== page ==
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The Marco Island City Council met Monday night and rejected a divisive sign ordinance that would affect real estate firms, builders and commercial establishments.

The sign ordinance revision was spurred by Reed vs. the Town of Gilbert, Ariz., a case that went all the way to the Supreme Court and upended the way that signs are regulated in this country.

The town’s ordinance, which granted various sizes to political candidates’ signs, “ideological” signs and event signs advertising a specific event, was found to be unconstitutional.

More: ‘Signs’ of future discussions: Planning Board reviews city's sign ordinance

Kathy Mahaffey, attorney with Weiss, Serota, Helfman, Cole & Bierman, presented the new sign ordinance to the council and explained the nuances of the it.

Signage can be regulated based on where it stands, with different standards for public and private property, commercial vs. residential areas and on-premises as opposed to off-premises signs. Discretion is limited, and using any discretion hurts the city’s chance of prevailing in any potential litigation, Mahaffey said. Any content-based discrimination is extremely problematic.

Councilman Bob Brown called the ordinance "ridiculous," and said it's a prime example of government overreach.

"It's ridiculous," he said. "Looking and reading this, it's totally impossible. I can't imagine what our departments are going to have to go through to jump through hoops to take care of something like this."

Councilman Rios agreed.

“It’s about three times the size of the U.S. Constitution,” he said. “Do we really need that much verbiage to put up a sign?”

Chairman Jared Grifoni reminded the council that the city must change its current sign ordinance in order to be compliant with the Supreme Court's ruling in Reed vs. the Town of Gilbert, Ariz.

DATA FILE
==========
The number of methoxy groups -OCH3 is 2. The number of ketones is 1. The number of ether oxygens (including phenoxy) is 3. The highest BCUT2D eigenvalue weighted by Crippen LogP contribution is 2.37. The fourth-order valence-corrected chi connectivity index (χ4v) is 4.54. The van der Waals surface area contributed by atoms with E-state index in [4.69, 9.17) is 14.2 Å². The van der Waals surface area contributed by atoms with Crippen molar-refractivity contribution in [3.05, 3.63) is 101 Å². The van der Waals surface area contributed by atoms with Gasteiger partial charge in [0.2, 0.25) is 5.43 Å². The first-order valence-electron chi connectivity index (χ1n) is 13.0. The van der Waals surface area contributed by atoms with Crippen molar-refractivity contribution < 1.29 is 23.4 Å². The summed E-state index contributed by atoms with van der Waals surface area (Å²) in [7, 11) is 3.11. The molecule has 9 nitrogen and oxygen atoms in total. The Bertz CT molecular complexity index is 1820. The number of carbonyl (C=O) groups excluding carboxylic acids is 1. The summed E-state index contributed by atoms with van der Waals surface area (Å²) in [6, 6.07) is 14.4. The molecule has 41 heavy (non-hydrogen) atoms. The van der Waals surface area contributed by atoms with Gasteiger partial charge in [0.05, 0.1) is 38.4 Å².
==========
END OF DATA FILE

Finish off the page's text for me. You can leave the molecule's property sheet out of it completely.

"The fact that it's coming from the Supreme Court is lost on a lot of folks," Grifoni said. "We had to change this and if we didn't, the length of this ordinance is going to be a lot shorter than the length of the litigation documents that everyone's going to have to read ... if we don't enforce it or we enforce what existed someone files a lawsuit.

"So I know that the changes can be a little bit difficult," he continued, "but it has to be done."

Councilman Joe Batte questioned whether the council should even be discussing the ordinance since the Planning Board has yet to vote on it.

"I really can't understand why we're doing all this commenting on an issue that's in front of the Planning Board," he said. "What's going on? Maybe some of you ought to join the Planning Board?" he told his fellow councilors. "I don't want to steer (the Planning Board) in a certain direction and that's what we're doing."

Councilman Larry Honig agreed.

"I take this job quite seriously ... but I did not do my homework," he said, admitting that he hasn't read the ordinance. "And I didn't do it on purpose because it's not a finished product. I said to myself, I'll wait until the Planning Board is finished."

The ordinance failed 6-1 and will appear before the Planning Board at a future meeting.

In other business

Council approved the language of the Certificate of Public Convenience and Necessity (COPCN) referendum, which will be on the August 2018 ballot. The referendum now reads:

"Collier County currently controls EMS paramedic and Ambulance services on Marco Island. Should the City of Marco Island replace Collier County services and provide locally controlled and operated enhanced paramedic and expanded emergency medical ambulance services allowing the City's Fire Rescue Department to deliver EMS and Ambulance services and provide appropriate annual funding based on actual city costs for these services at an initial rate of $___ per ___ of taxable property value?"

Council approved the language 4-3.

More: Marco City Council debates COPCN referendum language

More: 3 To Know: Local COPCN bill passes both state chambers

Council also unanimously approved hiring three additional Marco Island Police Department (MIPD) officers to "augment and strengthen coverage of Marco Island public schools located within the Marco Island police district" at the cost of approximately $300,000.

The councilors recognized MIPD Sgt. Hector Diaz for "outstanding service in the line of duty." On Feb. 26 Diaz performed live-saving CPR on a resident who had fallen off his bicycle and was not breathing.

City Council's next meeting is 5:30 p.m. April 2 in the community room, 51 Bald Eagle Drive.

Correspondent Lance Shearer contributed to this article.

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